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Watt's Happening: Is the energy transition a war effort?

Around the world, it is becoming very clear that moving to clean energy generated locally and regionally, will provide not only climate security, but also national security and global security.
SolarArray-DonPettit
The growth of clean energy has outstripped all predictions, including in Northern B.C. and Alberta.

don​In the face of looming catastrophic climate change, many of us continue to wonder: when will this promised transition to clean energy ever actually happen? After more than 30 years of dire warnings, politicians have failed to mobilize.

And as many have pointed out, this energy transition is so huge, so global, and has to happen so quickly now, that a war-like effort is absolutely necessary. Well, now we have the war, a war that some are calling a fossil-fueled war. And now there is, finally, some real action starting to happen.

Around the world, it is becoming very clear that moving to clean energy generated locally and regionally, will provide not only climate security, but also national security and global security.

Freedom energy

Germany is now calling everything from heat pumps to solar panels and wind turbines “freedom energy.” Germany had already set the goal of producing very close to 100% renewable electricity within 15 years, but now that goal is being rapidly accelerated.

The EU’s new energy plan proposes to further boost their already aggressive adoption of renewables. Now they intend to quadruple their current 2030 targets for green hydrogen as part of their strategy to cut the EU’s reliance on Russian gas by two-thirds by the end of this year. Green hydrogen is made by electrolyzing water, that is, breaking it down into hydrogen and oxygen, with clean zero emission energy, like solar or wind.

Can Canada help?

Europe is scrambling to find ways to reduce their reliance on Russian oil and gas, but according to our energy minister Steven Guilbeault, Canadian infrastructure just isn’t there to transport it and European refineries aren’t generally able to process Canadian heavy crude.

“Canada cannot realistically help Europe replace its Russian oil imports with Canadian crude or natural gas, but it can and is looking at ways to export renewable energy such as hydrogen.”

There are many ways of making hydrogen, such as splitting it out of methane (natural gas). But it’s green hydrogen Europe wants, nothing less.

Global markets respond

Global energy markets are responding accordingly, with renewable stocks surging like never before: some solar manufacturing share prices jumped by 23% last week. Clearly, renewables will be getting a lot more attention, as the link between energy security and the energy transition both point in the same direction: more clean energy, now!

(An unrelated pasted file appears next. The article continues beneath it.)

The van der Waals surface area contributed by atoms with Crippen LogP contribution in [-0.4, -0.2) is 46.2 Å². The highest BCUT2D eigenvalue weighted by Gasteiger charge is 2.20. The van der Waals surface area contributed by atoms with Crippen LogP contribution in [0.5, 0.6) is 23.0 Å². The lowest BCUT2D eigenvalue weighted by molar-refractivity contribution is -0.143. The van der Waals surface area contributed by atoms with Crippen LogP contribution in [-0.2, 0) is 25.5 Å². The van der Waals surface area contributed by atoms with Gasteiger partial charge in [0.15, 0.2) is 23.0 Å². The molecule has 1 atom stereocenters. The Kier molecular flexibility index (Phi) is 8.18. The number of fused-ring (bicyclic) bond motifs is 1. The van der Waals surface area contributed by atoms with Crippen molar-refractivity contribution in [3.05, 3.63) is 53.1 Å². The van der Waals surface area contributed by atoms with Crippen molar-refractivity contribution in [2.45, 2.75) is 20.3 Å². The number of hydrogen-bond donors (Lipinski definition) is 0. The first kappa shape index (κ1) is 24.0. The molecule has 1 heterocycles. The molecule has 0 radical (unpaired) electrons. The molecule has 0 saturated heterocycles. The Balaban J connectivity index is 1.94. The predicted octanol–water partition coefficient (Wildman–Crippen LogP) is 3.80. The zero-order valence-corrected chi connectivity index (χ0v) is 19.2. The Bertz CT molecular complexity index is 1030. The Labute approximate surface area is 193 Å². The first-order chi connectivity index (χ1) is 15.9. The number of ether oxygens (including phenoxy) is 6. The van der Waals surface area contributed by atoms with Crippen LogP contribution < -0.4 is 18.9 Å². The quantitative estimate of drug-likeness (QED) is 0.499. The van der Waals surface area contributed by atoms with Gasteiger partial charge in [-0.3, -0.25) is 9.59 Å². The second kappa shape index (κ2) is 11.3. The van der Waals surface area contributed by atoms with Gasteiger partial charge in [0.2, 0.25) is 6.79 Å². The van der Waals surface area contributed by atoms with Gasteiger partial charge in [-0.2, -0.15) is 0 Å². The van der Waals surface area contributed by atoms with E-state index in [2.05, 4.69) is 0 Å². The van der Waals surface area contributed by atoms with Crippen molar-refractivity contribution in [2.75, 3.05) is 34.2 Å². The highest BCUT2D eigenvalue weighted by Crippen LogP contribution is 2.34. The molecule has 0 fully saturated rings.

Drivers are responding too. With gas prices soaring, electric vehicles are now an even better deal. Dealerships across Canada have seen an increase in EV demand, with more and more motorists eager to skip the gas pump completely. Forever.

B.C. is already a leader in the EV transition, requiring 90% of new passenger vehicle sales to be zero emission by 2030. The way things are going, that goal will be easily reached.

Some big Canadian companies are lining up to buy Alberta wind power too. Shopify, the Royal Bank of Canada and Bullfrog Power are set to buy a combined 90,000 megawatt-hours of electricity a year from a new wind farm near Medicine Hat that will start making zero emission green energy this May.

EVs don't need gasoline

Ford Motors has recently announced that it is aiming at the clean energy market too. It now plans to separate its EV and gas engine businesses to “compete and win against both new EV competitors and established automakers.” After the announcement Ford shares shot up by more than 8%.

Sony and Honda are teaming up to make EVs too, aiming to sell their first model next year. Honda will do the manufacturing, Sony the “mobility service platform.” Expect to see something very interesting from this combo!

Finally it seems the world is waking up to the fact that the path to reducing carbon emissions is the same path that will lead us to global military security and global energy security, not just global climate security.

Perhaps this is our final wake-up call, our last chance. Perhaps this is one really good thing that will come out of this terrible, terrible war. Let us hope and pray that it is so.


Don Pettit is a community columnist living in Dawson Creek and Executive Director of the Peace Energy Cooperative.